Department of English
Hollis Robbins is completing a project entitled "Stimulating
Narratives: Literary Dynamics in the Early Bureaucratic Era,"
which explores the relationship between bureaucratic and literary
forms. From early British census forms and patent applications
to U.S. customs forms and postage stamps to international bills
of lading, government forms stimulated literary production. While
bureaucratic paperwork is not typically thought of as creative
or literary, it is certainly a type of cultural production, and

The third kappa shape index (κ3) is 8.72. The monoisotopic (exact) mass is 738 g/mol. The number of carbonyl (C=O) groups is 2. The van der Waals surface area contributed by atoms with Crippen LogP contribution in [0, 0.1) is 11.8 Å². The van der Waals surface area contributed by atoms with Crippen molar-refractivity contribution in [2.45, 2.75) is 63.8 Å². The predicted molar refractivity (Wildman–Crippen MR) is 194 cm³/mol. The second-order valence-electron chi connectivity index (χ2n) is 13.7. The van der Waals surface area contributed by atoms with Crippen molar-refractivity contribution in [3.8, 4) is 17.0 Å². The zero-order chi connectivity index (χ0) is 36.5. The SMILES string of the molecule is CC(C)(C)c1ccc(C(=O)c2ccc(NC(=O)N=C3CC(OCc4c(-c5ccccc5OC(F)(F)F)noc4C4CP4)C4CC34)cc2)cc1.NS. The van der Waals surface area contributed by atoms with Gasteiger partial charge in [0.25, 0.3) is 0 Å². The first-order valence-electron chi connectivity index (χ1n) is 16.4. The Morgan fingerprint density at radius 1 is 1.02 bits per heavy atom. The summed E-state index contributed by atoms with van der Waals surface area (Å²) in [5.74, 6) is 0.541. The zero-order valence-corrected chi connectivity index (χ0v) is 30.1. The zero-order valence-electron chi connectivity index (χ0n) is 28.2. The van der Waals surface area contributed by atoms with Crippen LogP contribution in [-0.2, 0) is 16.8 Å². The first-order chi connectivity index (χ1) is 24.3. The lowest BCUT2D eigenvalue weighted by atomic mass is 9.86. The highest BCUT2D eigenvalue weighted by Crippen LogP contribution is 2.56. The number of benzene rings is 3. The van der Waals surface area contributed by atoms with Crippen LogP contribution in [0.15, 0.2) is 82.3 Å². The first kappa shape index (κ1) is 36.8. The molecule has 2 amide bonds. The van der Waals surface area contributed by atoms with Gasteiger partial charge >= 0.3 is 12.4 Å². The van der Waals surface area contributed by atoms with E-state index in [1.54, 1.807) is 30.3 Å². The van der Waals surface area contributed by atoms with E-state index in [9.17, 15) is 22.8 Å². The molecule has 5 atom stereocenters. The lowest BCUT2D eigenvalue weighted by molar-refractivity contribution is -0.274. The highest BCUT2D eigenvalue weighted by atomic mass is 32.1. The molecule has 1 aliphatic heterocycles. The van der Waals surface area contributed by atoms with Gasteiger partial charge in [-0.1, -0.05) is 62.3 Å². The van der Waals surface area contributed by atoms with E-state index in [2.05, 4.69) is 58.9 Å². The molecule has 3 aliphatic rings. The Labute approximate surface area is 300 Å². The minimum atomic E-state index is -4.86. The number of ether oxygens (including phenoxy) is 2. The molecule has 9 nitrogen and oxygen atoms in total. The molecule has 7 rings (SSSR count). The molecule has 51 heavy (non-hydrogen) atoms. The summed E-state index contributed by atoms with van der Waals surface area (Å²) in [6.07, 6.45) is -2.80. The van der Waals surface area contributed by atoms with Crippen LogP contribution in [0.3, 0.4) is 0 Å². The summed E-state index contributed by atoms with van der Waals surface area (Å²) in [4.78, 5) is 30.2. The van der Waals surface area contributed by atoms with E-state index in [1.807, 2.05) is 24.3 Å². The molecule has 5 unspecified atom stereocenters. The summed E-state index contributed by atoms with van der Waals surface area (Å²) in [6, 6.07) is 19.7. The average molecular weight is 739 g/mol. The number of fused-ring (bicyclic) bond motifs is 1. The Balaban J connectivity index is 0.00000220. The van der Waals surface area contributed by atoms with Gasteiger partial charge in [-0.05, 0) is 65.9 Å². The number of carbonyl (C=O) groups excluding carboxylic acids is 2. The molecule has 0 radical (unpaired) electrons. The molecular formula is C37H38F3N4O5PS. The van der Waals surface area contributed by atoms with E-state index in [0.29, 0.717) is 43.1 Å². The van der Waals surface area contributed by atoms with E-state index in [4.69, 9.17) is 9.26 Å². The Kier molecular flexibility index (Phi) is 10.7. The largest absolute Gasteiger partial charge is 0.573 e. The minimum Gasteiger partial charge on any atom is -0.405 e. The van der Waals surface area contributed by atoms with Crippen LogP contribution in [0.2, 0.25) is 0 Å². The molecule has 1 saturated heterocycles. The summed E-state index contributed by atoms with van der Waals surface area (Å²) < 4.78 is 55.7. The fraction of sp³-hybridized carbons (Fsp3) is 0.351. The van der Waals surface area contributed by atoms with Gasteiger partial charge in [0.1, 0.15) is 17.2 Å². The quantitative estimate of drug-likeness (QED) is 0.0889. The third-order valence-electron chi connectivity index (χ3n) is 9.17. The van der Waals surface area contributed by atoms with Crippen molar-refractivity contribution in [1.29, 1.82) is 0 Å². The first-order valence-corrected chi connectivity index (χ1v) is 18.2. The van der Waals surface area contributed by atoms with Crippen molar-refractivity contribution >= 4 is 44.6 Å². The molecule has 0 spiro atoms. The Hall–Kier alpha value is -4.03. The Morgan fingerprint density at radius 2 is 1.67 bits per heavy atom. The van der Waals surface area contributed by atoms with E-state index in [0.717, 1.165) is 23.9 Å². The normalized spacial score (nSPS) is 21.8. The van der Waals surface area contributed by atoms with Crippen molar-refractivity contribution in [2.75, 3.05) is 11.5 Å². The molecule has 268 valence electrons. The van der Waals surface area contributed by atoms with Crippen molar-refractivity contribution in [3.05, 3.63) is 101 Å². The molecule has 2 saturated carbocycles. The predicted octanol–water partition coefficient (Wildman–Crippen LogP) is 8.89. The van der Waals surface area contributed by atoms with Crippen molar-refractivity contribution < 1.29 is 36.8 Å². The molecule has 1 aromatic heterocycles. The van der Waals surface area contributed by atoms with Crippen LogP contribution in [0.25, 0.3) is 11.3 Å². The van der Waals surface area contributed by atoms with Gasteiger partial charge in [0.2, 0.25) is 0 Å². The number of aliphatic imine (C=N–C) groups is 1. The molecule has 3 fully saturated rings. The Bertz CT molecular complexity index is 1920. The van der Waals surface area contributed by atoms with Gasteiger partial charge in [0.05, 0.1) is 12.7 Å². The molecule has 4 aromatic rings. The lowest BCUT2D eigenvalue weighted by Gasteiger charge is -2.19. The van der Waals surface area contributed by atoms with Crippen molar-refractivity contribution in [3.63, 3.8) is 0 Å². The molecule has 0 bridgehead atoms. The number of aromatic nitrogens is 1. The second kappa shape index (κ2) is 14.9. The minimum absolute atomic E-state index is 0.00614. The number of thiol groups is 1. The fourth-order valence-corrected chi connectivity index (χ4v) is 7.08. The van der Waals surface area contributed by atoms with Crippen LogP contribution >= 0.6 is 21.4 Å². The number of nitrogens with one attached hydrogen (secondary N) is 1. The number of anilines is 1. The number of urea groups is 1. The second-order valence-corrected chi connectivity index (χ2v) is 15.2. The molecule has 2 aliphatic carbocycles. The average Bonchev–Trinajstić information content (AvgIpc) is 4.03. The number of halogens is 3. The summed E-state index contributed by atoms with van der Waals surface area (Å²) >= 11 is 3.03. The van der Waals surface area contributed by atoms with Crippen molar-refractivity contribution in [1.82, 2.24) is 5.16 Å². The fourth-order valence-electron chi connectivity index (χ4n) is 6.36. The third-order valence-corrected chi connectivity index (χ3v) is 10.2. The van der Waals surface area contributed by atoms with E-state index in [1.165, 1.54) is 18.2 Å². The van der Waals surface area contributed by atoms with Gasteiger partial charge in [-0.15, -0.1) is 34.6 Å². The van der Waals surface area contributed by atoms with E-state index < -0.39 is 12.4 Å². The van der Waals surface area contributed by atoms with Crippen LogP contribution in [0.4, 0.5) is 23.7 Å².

one that has the remarkable ability to provoke more traditional
forms of cultural and artistic output. Combining literary-formalist
and historicist theoretical models, this project examines the
role of government policy (primarily bureaucratic, record-keeping
policy) in animating American and British literature of the nineteenth
century, and provides an alternative theoretical model for conceiving
the culture/policy nexus.